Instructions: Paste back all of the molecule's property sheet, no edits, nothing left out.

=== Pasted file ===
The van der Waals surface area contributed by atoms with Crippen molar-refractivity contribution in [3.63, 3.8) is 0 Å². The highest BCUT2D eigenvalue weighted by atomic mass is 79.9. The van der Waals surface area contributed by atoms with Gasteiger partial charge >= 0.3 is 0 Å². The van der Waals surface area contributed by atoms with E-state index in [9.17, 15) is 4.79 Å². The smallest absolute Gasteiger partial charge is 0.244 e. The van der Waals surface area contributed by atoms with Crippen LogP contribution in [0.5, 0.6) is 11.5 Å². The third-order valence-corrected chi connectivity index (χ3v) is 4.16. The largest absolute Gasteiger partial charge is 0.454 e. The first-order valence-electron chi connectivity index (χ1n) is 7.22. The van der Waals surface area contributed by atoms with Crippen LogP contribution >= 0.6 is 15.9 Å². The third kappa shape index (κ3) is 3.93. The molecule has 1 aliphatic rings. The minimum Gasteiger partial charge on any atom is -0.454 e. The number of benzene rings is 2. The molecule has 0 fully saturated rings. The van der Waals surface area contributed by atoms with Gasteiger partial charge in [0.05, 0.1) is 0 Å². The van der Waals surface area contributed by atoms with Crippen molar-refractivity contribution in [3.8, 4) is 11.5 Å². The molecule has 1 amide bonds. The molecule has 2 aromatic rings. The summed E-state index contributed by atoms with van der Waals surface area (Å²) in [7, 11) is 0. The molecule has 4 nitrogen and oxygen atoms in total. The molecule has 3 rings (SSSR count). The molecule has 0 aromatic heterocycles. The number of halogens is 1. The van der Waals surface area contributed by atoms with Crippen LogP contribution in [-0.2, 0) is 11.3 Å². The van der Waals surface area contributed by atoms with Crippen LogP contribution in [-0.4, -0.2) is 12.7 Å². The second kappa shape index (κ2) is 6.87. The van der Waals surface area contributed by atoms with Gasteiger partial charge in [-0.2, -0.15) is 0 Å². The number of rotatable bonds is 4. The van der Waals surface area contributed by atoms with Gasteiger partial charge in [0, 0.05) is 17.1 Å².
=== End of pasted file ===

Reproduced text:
The van der Waals surface area contributed by atoms with Crippen molar-refractivity contribution in [3.63, 3.8) is 0 Å². The highest BCUT2D eigenvalue weighted by atomic mass is 79.9. The van der Waals surface area contributed by atoms with Gasteiger partial charge >= 0.3 is 0 Å². The van der Waals surface area contributed by atoms with E-state index in [9.17, 15) is 4.79 Å². The smallest absolute Gasteiger partial charge is 0.244 e. The van der Waals surface area contributed by atoms with Crippen LogP contribution in [0.5, 0.6) is 11.5 Å². The third-order valence-corrected chi connectivity index (χ3v) is 4.16. The largest absolute Gasteiger partial charge is 0.454 e. The first-order valence-electron chi connectivity index (χ1n) is 7.22. The van der Waals surface area contributed by atoms with Crippen LogP contribution >= 0.6 is 15.9 Å². The third kappa shape index (κ3) is 3.93. The molecule has 1 aliphatic rings. The minimum Gasteiger partial charge on any atom is -0.454 e. The number of benzene rings is 2. The molecule has 0 fully saturated rings. The van der Waals surface area contributed by atoms with Gasteiger partial charge in [0.05, 0.1) is 0 Å². The van der Waals surface area contributed by atoms with Crippen molar-refractivity contribution in [3.8, 4) is 11.5 Å². The molecule has 1 amide bonds. The molecule has 2 aromatic rings. The summed E-state index contributed by atoms with van der Waals surface area (Å²) in [7, 11) is 0. The molecule has 4 nitrogen and oxygen atoms in total. The molecule has 3 rings (SSSR count). The molecule has 0 aromatic heterocycles. The number of halogens is 1. The van der Waals surface area contributed by atoms with Crippen LogP contribution in [-0.2, 0) is 11.3 Å². The van der Waals surface area contributed by atoms with Crippen LogP contribution in [-0.4, -0.2) is 12.7 Å². The second kappa shape index (κ2) is 6.87. The van der Waals surface area contributed by atoms with Gasteiger partial charge in [-0.2, -0.15) is 0 Å². The number of rotatable bonds is 4. The van der Waals surface area contributed by atoms with Gasteiger partial charge in [0, 0.05) is 17.1 Å².